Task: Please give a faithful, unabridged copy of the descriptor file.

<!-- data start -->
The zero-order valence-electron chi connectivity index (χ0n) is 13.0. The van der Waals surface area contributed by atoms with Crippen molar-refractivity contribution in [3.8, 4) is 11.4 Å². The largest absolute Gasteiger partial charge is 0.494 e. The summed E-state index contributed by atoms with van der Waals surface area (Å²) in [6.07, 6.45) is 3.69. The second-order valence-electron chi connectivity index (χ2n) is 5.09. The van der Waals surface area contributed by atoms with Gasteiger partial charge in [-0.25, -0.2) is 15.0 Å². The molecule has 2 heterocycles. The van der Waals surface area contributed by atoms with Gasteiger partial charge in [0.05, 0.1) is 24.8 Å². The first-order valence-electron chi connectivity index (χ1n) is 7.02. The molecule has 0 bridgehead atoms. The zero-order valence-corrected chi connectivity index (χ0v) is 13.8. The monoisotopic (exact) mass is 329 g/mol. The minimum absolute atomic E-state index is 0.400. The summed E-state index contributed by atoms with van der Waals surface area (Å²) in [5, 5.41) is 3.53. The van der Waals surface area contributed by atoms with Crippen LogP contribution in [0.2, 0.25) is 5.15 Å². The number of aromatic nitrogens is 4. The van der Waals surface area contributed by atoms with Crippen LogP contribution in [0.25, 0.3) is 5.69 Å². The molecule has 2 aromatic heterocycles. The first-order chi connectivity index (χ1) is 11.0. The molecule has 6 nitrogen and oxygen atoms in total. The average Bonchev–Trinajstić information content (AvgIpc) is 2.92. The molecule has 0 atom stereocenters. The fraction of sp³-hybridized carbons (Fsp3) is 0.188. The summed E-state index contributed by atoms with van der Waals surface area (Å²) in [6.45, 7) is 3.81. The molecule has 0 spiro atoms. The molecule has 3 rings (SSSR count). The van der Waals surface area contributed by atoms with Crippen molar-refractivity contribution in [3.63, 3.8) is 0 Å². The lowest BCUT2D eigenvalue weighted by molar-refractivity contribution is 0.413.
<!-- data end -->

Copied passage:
The zero-order valence-electron chi connectivity index (χ0n) is 13.0. The van der Waals surface area contributed by atoms with Crippen molar-refractivity contribution in [3.8, 4) is 11.4 Å². The largest absolute Gasteiger partial charge is 0.494 e. The summed E-state index contributed by atoms with van der Waals surface area (Å²) in [6.07, 6.45) is 3.69. The second-order valence-electron chi connectivity index (χ2n) is 5.09. The van der Waals surface area contributed by atoms with Gasteiger partial charge in [-0.25, -0.2) is 15.0 Å². The molecule has 2 heterocycles. The van der Waals surface area contributed by atoms with Gasteiger partial charge in [0.05, 0.1) is 24.8 Å². The first-order valence-electron chi connectivity index (χ1n) is 7.02. The molecule has 0 bridgehead atoms. The zero-order valence-corrected chi connectivity index (χ0v) is 13.8. The monoisotopic (exact) mass is 329 g/mol. The minimum absolute atomic E-state index is 0.400. The summed E-state index contributed by atoms with van der Waals surface area (Å²) in [5, 5.41) is 3.53. The van der Waals surface area contributed by atoms with Crippen LogP contribution in [0.2, 0.25) is 5.15 Å². The number of aromatic nitrogens is 4. The van der Waals surface area contributed by atoms with Crippen LogP contribution in [0.25, 0.3) is 5.69 Å². The molecule has 2 aromatic heterocycles. The first-order chi connectivity index (χ1) is 11.0. The molecule has 6 nitrogen and oxygen atoms in total. The average Bonchev–Trinajstić information content (AvgIpc) is 2.92. The molecule has 0 atom stereocenters. The fraction of sp³-hybridized carbons (Fsp3) is 0.188. The summed E-state index contributed by atoms with van der Waals surface area (Å²) in [6.45, 7) is 3.81. The molecule has 0 spiro atoms. The molecule has 3 rings (SSSR count). The van der Waals surface area contributed by atoms with Crippen molar-refractivity contribution in [3.63, 3.8) is 0 Å². The lowest BCUT2D eigenvalue weighted by molar-refractivity contribution is 0.413.